NORTH CHICAGO, Ill. (CBS) — Leaders in Lake County are calling for help – as a rash of shootings in Waukegan and other northeastern areas of the county since mid-July has the community on edge.
As CBS 2’s Marissa Perlman reported, Lake County State’s Attorney Eric Rinehart called an emergency townhall Thursday night.
Neighbors in Waukegan and North Chicago are hoping for answers for a way to curb gun violence in their towns. They are calling for the same resources brought to Highland Park, at the south end of Lake County, following the July 4th parade massacre there exactly one month ago.
Ray Edwards raised his voice when he spoke about the violence in Waukegan.
“Go knock on doors in my community, and ask them how many have been hurt by this violence!” he said. “And hell yeah, I’m angry!”
Edwards issued a passionate plea for politicians to take action. The lifelong Waukegan resident spoke about those he has lost.
“We need new ideas!” he said.
He said he has 50 local friends who have lost a child to violence in the last three years.
“I was in the sandbox with them!” Edwards said.
This summer, Waukegan and North Chicago have seen a rash of shootings. But one month after the parade massacre down in Highland Park, neighbors in northeast Lake County are calling for the same resources.
“Can we get one crisis counselor in here?” said Clive Macklemore. “For Black and brown communities, gun violence is daily. The trauma is ongoing. How do we get the same resources and support?”
These communities have never had a townhall meeting called by the State’s Attorney, until the one Thursday night.
“The problem is urgent,” Rinehart said, “and this isn’t like the last meeting. This isn’t like the middle of the meetings. This is like the beginning of the meetings.”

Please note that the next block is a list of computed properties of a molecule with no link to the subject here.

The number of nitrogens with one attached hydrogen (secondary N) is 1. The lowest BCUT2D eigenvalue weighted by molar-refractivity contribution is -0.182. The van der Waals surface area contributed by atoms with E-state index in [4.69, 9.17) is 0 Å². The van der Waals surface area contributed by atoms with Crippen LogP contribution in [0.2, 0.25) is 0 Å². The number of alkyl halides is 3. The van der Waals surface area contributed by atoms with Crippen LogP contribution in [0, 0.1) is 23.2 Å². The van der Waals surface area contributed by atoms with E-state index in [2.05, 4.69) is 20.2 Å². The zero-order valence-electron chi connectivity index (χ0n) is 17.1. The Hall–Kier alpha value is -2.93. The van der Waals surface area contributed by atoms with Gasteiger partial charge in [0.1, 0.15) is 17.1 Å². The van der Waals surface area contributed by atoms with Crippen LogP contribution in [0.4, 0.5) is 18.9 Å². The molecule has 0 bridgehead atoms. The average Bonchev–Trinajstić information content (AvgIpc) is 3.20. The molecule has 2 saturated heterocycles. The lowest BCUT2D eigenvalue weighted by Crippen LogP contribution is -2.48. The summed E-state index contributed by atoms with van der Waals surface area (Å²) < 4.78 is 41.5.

According to Waukegan police, while the number of homicides has not increased significantly, the use of guns has increased over the past five years. Since the first of the year this year, there were 413 reports of shots fired in Waukegan.
But compare that to the same time period in 2017, when that number was just 183.
“There’s been an extreme uptick for this area – an uptick in violence,” said Anthony McIntyre of the Waukegan-based Antmound Foundation.
Those in the long line of people who want to join in on the conversation say there needs to be change – now. Community leaders point to gangs, guns, and economics as just some of the issues leading to violence in northeast Lake County.
They are calling on local leaders to bring in help.
“Why we can’t get no resources?” Macklemore said.
In June, the Lake County State’s Attorney’s office kicked off its violence interrupters program – which uses state and federal dollars that support programs to target violent hotspots. The State’s Attorney calls the program a work in progress.